It's ACD at his pompous best, letting off some steam about those sceptic scientists who refused to believe in his beloved spiritualists. In reality, it was ghosts that were poo pooed but here it's dinosaurs. The reader is wonderfully old-fashioned and a pleasure to listen to. It should be said though that this story was written during the zenith of British colonialism and the attitudes of the ruling class at that time looms over a modern reader like a (love the pronunciation) pateradactil. Here we have a bunch of posh English schoolboys running off on a caper, enslaving "red men" and "great, black brutes with the intellect and power of a horse" ( I paraphrase only slightly) and committing a kind of mini race-cleansing murderous spree against a lesser breed of human. In case anyone was confused, CD helpfully likens the behaviour of the British superior race to the enslavement of the Jews. I found myself listening with a regretful smile on the tube, allowing the author his racist undertones acknowledging that times have changed and, really, what else can we do? But then again I'm not Asian, black or Jewish so it's less likely to offend me. I'd treat it as a funny, boys-own adventure book written by an overgrown, arrogant but very talented Victorian public schoolboy and see it for that.

1 of 1 people found this review helpful

  • Overall
    3 out of 5 stars
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    2 out of 5 stars
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    3 out of 5 stars
  • Lazy reader
  • 05-20-18

Dated but a good yarn none the less

Never read this before so was interested when it came up on a daily deal. It is very dated, but you can imagine yourself sitting in front of an Edwardian fireplace being enthralled by this. There is a part when one of the characters says the natives know their place when it come to recognizing their 'superiors' and that a lot of people back home could learn a thing or two about that which made me cringe, but that was the attitude in those days. There were a few times when it sounded like the narrator would rather be somewhere else and there is rather a lot of sighing. Glad I bought it on the daily deal, not sure I would have used a credit on it though.

  • Overall
    5 out of 5 stars
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    5 out of 5 stars
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    5 out of 5 stars
  • T. Greb
  • 05-17-18

Loved it

Trolling, well written and told. A wonderful old fashioned story of exploration and friendship. A must read.

  • Overall
    5 out of 5 stars
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    5 out of 5 stars
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    5 out of 5 stars
  • pm
  • 05-09-18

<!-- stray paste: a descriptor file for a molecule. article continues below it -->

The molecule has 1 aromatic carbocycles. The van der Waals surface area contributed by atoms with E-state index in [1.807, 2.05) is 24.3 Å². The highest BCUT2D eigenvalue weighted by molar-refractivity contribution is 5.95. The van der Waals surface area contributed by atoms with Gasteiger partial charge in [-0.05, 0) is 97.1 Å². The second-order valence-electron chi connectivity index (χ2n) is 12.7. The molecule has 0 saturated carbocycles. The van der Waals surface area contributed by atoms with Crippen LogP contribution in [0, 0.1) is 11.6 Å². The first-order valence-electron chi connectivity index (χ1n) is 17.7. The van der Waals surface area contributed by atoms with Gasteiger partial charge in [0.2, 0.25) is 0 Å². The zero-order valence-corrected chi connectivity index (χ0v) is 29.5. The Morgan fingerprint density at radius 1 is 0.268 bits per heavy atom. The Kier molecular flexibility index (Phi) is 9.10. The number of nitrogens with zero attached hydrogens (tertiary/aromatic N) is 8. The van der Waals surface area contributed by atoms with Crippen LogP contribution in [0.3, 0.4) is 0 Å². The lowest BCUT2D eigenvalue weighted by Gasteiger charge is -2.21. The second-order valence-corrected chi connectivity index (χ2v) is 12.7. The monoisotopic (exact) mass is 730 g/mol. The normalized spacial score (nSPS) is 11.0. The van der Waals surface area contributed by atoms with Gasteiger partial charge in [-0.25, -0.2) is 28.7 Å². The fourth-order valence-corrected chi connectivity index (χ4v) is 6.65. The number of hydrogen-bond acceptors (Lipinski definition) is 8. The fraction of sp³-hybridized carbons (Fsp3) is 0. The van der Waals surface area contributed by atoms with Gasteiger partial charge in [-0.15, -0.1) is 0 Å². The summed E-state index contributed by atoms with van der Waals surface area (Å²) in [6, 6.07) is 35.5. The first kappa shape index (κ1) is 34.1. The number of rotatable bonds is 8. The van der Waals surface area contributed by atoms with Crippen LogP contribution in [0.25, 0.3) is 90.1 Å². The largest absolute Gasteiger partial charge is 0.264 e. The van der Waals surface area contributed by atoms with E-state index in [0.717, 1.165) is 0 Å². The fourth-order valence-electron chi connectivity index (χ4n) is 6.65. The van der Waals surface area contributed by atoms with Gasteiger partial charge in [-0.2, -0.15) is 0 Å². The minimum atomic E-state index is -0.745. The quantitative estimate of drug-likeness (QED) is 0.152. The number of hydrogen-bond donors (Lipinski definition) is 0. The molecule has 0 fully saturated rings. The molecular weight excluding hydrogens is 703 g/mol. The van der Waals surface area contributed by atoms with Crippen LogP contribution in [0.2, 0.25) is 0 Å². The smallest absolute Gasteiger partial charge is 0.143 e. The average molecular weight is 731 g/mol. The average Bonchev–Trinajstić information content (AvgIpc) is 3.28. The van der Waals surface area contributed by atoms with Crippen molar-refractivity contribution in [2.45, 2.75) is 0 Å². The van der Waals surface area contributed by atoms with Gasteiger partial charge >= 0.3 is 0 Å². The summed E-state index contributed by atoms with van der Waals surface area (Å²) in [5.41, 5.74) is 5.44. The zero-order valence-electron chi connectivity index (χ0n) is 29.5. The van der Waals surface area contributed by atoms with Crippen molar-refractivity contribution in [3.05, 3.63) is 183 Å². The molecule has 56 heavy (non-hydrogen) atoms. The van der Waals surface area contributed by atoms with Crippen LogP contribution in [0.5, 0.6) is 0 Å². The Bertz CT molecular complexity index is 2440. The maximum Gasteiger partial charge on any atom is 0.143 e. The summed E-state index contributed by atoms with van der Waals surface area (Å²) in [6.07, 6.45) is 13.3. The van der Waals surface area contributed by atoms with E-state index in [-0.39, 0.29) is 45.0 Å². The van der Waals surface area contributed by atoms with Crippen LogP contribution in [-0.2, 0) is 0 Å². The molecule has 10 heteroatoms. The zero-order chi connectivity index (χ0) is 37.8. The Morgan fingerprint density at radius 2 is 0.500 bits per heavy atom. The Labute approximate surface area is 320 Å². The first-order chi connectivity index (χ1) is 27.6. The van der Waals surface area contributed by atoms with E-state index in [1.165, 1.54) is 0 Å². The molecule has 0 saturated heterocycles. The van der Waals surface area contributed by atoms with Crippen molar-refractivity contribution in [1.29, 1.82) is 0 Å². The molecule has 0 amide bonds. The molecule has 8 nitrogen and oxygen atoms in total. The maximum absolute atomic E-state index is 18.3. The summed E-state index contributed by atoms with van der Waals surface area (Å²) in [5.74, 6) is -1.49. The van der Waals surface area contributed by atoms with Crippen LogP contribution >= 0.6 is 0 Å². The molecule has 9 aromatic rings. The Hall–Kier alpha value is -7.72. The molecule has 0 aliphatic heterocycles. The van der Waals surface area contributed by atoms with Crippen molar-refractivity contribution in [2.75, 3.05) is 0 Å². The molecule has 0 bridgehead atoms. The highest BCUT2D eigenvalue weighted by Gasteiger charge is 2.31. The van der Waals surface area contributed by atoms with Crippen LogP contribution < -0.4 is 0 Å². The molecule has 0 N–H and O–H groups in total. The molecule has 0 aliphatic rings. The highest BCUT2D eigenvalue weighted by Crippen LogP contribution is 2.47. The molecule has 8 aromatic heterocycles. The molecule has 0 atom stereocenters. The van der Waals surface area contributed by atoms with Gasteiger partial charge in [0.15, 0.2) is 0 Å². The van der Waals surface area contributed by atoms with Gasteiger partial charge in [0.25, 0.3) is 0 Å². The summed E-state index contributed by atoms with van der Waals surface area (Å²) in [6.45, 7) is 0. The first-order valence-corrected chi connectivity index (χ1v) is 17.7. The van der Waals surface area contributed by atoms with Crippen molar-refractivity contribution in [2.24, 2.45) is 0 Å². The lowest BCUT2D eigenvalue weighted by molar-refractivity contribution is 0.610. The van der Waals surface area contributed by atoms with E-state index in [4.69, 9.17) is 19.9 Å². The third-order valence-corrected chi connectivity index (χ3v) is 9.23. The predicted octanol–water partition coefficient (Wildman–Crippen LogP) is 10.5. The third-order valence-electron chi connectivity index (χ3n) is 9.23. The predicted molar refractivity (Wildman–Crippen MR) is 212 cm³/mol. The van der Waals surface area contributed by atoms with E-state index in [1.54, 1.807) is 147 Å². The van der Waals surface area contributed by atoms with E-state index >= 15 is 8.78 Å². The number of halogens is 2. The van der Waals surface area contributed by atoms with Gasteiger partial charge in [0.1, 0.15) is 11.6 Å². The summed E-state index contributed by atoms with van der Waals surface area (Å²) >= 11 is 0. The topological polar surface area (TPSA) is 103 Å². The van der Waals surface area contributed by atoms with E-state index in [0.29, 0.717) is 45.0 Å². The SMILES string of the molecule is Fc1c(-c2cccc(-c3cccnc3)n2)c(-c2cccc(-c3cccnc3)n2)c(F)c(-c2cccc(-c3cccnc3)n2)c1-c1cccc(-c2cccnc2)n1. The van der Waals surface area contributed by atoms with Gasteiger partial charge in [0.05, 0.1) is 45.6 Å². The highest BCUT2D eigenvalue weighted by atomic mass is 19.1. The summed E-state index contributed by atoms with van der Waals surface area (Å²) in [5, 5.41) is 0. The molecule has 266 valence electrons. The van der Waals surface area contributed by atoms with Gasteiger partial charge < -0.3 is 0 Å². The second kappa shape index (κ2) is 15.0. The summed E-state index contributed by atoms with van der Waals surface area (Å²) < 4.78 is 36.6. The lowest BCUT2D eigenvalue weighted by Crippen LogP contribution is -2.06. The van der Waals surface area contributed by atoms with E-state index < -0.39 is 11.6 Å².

An enjoyable listen

A good old fashioned adventure story. The narration was excellent and extremely clear. Sensitive souls be warned that there are some non-PC words but it is a reflection of the time when this was written.

  • Overall
    4 out of 5 stars
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    5 out of 5 stars
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    5 out of 5 stars
  • M. Nuttall
  • 05-07-18

a proper boys own adventure

A really enjoyable romp. full of vintage flavours.. Also very good characterisation. yes it's,a bit dated, but great fun

  • Overall
    5 out of 5 stars
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    5 out of 5 stars
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    5 out of 5 stars
  • A. Mills
  • 05-06-18

Jurassic park.

Good old fashioned boys own stuff.Imagine Jurassic park in black and white,good old fashioned fun.

  • Overall
    4 out of 5 stars
  • Performance
    3 out of 5 stars
  • Story
    4 out of 5 stars
  • Xander
  • 05-05-18

Classical story telling at its finest

This book is simply a classic and one that many modern story tellers such as Michael Creiton or Neil Gaiman have taken bits and pieces of and made it their own. I found it to be a quite enjoyable adventure story where the protagonist grows from his experiences and is surrounded by great and colourful characters. Highly recommend for lovers of classical storytelling.

  • Overall
    4 out of 5 stars
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    4 out of 5 stars
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    4 out of 5 stars
  • helendymion
  • 05-02-18

a ripping yarn but

reading it again for the first time since childhood, realising it's riddled with a Darwinian Colonial paranoia that the fuzzy wuzzies and Hottentots might just be human too. Nowhere near as offensive to modern ears as John Buchan's Prester John , both books refelct a racism that was bound up with the deeply held belief in the white man's place at the top of the evolutionary tree. To Doyle's credit he ridicules Challengers sense of entitled superiority. But there is no questioning of white right.